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Male circumcision and Mycoplasma genitalium infection in female partners: a randomised trial in Rakai, Uganda
  1. Aaron A R Tobian1,2,
  2. Charlotte Gaydos3,
  3. Ronald H Gray2,4,
  4. Godfrey Kigozi2,
  5. David Serwadda2,5,
  6. Nicole Quinn3,
  7. Mary K Grabowski4,
  8. Richard Musoke2,
  9. Anthony Ndyanabo2,
  10. Fred Nalugoda2,
  11. Maria J Wawer2,4,
  12. Thomas C Quinn3,6
  1. 1Department of Pathology, School of Medicine, Johns Hopkins University, Baltimore, Maryland, USA
  2. 2Rakai Health Sciences Program, Entebbe, Uganda
  3. 3Department of Medicine, School of Medicine, Johns Hopkins University, Baltimore, Maryland, USA
  4. 4Department of Epidemiology, Bloomberg School of Public Health, Johns Hopkins University, Baltimore, Maryland, USA
  5. 5School of Public Health, Makerere University, Kampala, Uganda
  6. 6Division of Intramural Research, National Institute of Allergy and Infectious Diseases, National Institutes of Health, Bethesda, Maryland, USA
  1. Correspondence to Dr Aaron Tobian, Department of Pathology, Johns Hopkins University, Carnegie 437, 600 N. Wolfe St, Baltimore, MD 21287, USA; atobian1{at}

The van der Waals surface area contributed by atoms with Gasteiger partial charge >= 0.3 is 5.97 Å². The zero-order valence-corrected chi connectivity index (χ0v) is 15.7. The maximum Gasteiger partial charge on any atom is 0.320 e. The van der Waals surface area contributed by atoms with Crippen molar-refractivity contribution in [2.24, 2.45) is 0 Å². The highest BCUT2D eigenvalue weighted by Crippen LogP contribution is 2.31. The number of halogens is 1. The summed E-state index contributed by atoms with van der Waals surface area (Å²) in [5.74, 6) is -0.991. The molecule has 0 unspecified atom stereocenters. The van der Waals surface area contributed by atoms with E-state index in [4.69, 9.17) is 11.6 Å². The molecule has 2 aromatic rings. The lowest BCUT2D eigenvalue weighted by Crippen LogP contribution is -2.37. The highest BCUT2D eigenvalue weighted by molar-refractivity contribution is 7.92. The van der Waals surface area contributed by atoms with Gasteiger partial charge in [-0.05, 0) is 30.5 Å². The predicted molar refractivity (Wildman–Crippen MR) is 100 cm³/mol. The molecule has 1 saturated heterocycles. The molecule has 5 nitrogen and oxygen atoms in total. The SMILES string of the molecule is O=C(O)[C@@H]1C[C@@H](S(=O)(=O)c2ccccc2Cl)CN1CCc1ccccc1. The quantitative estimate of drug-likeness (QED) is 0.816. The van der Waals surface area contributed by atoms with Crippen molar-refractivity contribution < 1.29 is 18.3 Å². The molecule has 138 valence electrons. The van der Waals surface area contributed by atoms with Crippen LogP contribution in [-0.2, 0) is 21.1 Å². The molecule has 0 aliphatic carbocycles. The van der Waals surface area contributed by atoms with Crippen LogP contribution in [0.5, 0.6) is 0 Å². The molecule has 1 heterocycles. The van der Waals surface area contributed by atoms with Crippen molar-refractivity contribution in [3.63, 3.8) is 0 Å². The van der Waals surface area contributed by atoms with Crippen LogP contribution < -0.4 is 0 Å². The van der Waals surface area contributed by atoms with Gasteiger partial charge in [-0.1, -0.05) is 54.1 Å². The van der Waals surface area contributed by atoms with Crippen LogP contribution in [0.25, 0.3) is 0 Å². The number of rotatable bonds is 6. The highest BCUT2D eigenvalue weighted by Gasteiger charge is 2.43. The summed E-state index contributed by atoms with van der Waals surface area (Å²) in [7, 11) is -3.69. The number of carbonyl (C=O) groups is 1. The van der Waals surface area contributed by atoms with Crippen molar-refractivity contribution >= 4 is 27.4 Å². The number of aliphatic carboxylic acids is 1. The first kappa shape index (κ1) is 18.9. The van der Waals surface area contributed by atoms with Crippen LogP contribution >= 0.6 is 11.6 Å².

Objective Previous randomised trial data have demonstrated that male circumcision reduces Mycoplasma genitalium prevalence in men. We assessed whether male circumcision also reduces M genitalium infection in female partners of circumcised men.

Methods HIV-negative men were enrolled and randomised to either male circumcision or control. Female partners of male trial participants from the intervention (n=437) and control (n=394) arms provided interview information and self-collected vaginal swabs that were tested for M genitalium by APTIMA transcription-mediated amplification-based assay. Prevalence risk ratios (PRR) and 95% CI of M genitalium prevalence in intervention versus control group were estimated using Poisson regression. Analysis was by intention-to-treat. An as-treated analysis was conducted to account for study-group crossovers.

Results Male and female partner enrolment sociodemographic characteristics, sexual behaviours, and symptoms of sexually transmitted infections were similar between study arms. Female M genitalium prevalence at year 2 was 3.2% (14/437) in the intervention arm and 3.6% (14/394) in the control arm (PRR=0.90, 95% CI 0.43 to 1.89, p=0.78). In an as-treated analysis, the prevalence of M genitalium was 3.4% in female partners of circumcised men and 3.3% in female partners of uncircumcised men (PRR=1.01, 95% CI 0.48 to 2.12, p=0.97).

Conclusions Contrary to findings in men, male circumcision did not affect M genitalium infection in female partners.

  • Circumcision
  • Mycoplasma
  • Epidemiology (Clinical)

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